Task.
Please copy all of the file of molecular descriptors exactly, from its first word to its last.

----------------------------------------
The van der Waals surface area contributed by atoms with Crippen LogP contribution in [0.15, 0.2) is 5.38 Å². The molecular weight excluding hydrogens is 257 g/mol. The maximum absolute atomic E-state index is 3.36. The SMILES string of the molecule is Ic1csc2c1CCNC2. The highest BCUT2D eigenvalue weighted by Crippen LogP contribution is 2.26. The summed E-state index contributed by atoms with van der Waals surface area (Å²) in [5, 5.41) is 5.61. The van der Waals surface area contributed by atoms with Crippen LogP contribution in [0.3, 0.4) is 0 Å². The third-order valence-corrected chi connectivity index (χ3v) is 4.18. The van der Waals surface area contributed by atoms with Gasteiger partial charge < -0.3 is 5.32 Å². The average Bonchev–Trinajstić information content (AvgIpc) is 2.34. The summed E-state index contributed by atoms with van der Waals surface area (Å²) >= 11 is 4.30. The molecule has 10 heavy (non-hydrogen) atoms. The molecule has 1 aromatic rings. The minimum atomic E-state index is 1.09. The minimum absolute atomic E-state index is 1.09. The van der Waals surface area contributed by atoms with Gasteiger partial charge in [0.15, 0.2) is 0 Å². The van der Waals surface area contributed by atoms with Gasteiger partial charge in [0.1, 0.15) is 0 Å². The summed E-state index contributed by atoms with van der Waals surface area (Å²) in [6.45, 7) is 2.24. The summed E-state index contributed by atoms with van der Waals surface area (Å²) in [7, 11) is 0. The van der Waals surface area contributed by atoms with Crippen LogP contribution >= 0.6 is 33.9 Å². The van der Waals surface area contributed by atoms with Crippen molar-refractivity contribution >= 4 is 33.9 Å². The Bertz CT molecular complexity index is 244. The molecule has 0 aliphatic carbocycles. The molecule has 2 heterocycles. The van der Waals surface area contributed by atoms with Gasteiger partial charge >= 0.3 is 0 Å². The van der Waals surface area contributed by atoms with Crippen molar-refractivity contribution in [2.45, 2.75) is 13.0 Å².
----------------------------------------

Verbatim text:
The van der Waals surface area contributed by atoms with Crippen LogP contribution in [0.15, 0.2) is 5.38 Å². The molecular weight excluding hydrogens is 257 g/mol. The maximum absolute atomic E-state index is 3.36. The SMILES string of the molecule is Ic1csc2c1CCNC2. The highest BCUT2D eigenvalue weighted by Crippen LogP contribution is 2.26. The summed E-state index contributed by atoms with van der Waals surface area (Å²) in [5, 5.41) is 5.61. The van der Waals surface area contributed by atoms with Crippen LogP contribution in [0.3, 0.4) is 0 Å². The third-order valence-corrected chi connectivity index (χ3v) is 4.18. The van der Waals surface area contributed by atoms with Gasteiger partial charge < -0.3 is 5.32 Å². The average Bonchev–Trinajstić information content (AvgIpc) is 2.34. The summed E-state index contributed by atoms with van der Waals surface area (Å²) >= 11 is 4.30. The molecule has 10 heavy (non-hydrogen) atoms. The molecule has 1 aromatic rings. The minimum atomic E-state index is 1.09. The minimum absolute atomic E-state index is 1.09. The van der Waals surface area contributed by atoms with Gasteiger partial charge in [0.15, 0.2) is 0 Å². The van der Waals surface area contributed by atoms with Gasteiger partial charge in [0.1, 0.15) is 0 Å². The summed E-state index contributed by atoms with van der Waals surface area (Å²) in [6.45, 7) is 2.24. The summed E-state index contributed by atoms with van der Waals surface area (Å²) in [7, 11) is 0. The van der Waals surface area contributed by atoms with Crippen LogP contribution >= 0.6 is 33.9 Å². The van der Waals surface area contributed by atoms with Crippen molar-refractivity contribution >= 4 is 33.9 Å². The Bertz CT molecular complexity index is 244. The molecule has 0 aliphatic carbocycles. The molecule has 2 heterocycles. The van der Waals surface area contributed by atoms with Gasteiger partial charge >= 0.3 is 0 Å². The van der Waals surface area contributed by atoms with Crippen molar-refractivity contribution in [2.45, 2.75) is 13.0 Å².